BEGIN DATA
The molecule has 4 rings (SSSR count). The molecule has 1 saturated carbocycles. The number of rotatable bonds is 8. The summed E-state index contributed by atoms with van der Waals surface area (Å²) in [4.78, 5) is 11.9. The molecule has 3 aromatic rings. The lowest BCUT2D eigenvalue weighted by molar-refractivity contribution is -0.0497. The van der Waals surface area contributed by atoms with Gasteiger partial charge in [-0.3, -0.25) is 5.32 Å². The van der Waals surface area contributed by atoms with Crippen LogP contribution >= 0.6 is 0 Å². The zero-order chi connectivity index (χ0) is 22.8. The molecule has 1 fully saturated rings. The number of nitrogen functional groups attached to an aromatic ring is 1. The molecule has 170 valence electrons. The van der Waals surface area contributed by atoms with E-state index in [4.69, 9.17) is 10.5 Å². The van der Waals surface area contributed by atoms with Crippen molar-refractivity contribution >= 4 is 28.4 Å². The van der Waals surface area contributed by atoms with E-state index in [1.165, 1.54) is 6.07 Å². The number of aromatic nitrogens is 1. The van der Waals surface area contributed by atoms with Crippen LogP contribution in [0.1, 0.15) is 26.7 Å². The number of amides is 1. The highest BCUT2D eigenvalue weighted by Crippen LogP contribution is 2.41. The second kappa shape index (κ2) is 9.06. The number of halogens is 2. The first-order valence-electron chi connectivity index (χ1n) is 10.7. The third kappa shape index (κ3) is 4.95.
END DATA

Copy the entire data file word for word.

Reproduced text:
The molecule has 4 rings (SSSR count). The molecule has 1 saturated carbocycles. The number of rotatable bonds is 8. The summed E-state index contributed by atoms with van der Waals surface area (Å²) in [4.78, 5) is 11.9. The molecule has 3 aromatic rings. The lowest BCUT2D eigenvalue weighted by molar-refractivity contribution is -0.0497. The van der Waals surface area contributed by atoms with Gasteiger partial charge in [-0.3, -0.25) is 5.32 Å². The van der Waals surface area contributed by atoms with Crippen LogP contribution >= 0.6 is 0 Å². The zero-order chi connectivity index (χ0) is 22.8. The molecule has 1 fully saturated rings. The number of nitrogen functional groups attached to an aromatic ring is 1. The molecule has 170 valence electrons. The van der Waals surface area contributed by atoms with E-state index in [4.69, 9.17) is 10.5 Å². The van der Waals surface area contributed by atoms with Crippen molar-refractivity contribution >= 4 is 28.4 Å². The van der Waals surface area contributed by atoms with E-state index in [1.165, 1.54) is 6.07 Å². The number of aromatic nitrogens is 1. The van der Waals surface area contributed by atoms with Crippen LogP contribution in [0.1, 0.15) is 26.7 Å². The number of amides is 1. The highest BCUT2D eigenvalue weighted by Crippen LogP contribution is 2.41. The second kappa shape index (κ2) is 9.06. The number of halogens is 2. The first-order valence-electron chi connectivity index (χ1n) is 10.7. The third kappa shape index (κ3) is 4.95.